How Do I Retrieve My Lures For Largemouth Bass
Whether it’s hot, sunny, cold, raining or dead calm, fishing is fishing the conditions. Every body of water has a current of some sort, whether it is man-made by boats, dam control, river flow, tide flow, or storms, there is always water movement. It may be subtle but could still affect a fish’s location. There are multiple factors when pursuing game fish, but Depth, Speed, Size, Action and Color will make or break your day.
Cadence and speed of surface lures widely varies. Experiment until you find what the fish want and always remember that rule of thumb, in most cases, smooth surface water is requires a slower retrieve. Choppy water caused by boat traffic or breezy and windy conditions are sometimes good as it allows you to get closer to the Bass and increase speed and cadence.
Remember, while on the water everything that happens is positive. Remember what worked and didn’t work. Trial and error is a learning process that all pros go through as the more variations you have, and the more knowledge you have, will benefit you on future trips.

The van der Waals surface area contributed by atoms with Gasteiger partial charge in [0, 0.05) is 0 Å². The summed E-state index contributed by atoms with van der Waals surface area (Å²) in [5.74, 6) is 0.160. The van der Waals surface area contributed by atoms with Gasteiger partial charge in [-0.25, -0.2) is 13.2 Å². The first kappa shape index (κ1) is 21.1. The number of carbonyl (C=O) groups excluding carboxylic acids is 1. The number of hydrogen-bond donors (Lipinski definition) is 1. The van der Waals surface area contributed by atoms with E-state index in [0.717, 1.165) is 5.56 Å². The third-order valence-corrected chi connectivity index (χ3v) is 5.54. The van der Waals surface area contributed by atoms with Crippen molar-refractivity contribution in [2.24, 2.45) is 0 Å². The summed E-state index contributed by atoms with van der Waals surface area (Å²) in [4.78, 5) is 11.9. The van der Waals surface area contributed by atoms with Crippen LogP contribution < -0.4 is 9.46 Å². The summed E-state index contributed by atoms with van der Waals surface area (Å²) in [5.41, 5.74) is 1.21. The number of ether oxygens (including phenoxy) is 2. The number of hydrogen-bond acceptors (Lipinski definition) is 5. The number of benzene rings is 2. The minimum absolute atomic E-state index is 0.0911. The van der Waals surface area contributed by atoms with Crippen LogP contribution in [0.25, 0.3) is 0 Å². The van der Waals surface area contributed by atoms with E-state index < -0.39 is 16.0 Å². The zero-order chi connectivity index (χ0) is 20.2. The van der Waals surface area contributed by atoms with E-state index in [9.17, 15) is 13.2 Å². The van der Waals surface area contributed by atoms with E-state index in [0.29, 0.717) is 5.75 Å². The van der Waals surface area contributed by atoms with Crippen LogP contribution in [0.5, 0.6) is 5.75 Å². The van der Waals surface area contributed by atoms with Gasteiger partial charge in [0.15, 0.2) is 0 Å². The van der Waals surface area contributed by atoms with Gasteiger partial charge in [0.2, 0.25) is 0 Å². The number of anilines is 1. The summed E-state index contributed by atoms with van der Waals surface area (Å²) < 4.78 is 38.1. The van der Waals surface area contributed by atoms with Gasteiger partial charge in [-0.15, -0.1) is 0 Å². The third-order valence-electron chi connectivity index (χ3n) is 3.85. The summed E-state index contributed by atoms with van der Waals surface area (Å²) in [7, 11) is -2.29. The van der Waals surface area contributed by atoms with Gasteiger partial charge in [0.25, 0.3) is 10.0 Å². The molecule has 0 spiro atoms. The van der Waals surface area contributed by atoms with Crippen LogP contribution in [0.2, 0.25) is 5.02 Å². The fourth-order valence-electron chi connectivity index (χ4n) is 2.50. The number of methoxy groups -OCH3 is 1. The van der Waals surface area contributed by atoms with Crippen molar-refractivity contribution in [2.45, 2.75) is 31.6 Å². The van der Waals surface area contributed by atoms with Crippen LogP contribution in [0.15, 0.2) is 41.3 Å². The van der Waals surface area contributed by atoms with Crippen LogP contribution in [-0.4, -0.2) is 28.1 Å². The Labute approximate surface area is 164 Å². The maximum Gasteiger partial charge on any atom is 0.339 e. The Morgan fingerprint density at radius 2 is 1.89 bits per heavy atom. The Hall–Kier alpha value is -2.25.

Crank baits limit your depth that you can fish, and the speed should match the fish’s attitude, whether they are aggressively feeding or not. (I have used a crankbait on a Carolina rig and caught fish deeper than most people can imagine by using an in-line sinker normally used in surf fishing.) This is one “out of the box” way of fishing that will work when you have schooling fish from 30′ to 60′ deep. The speed of this device can be altered to match the conditions that you are faced with.
You control the speed of your presentation no matter what technique you use, whether you are casting, pitching or trolling, speed is always critical.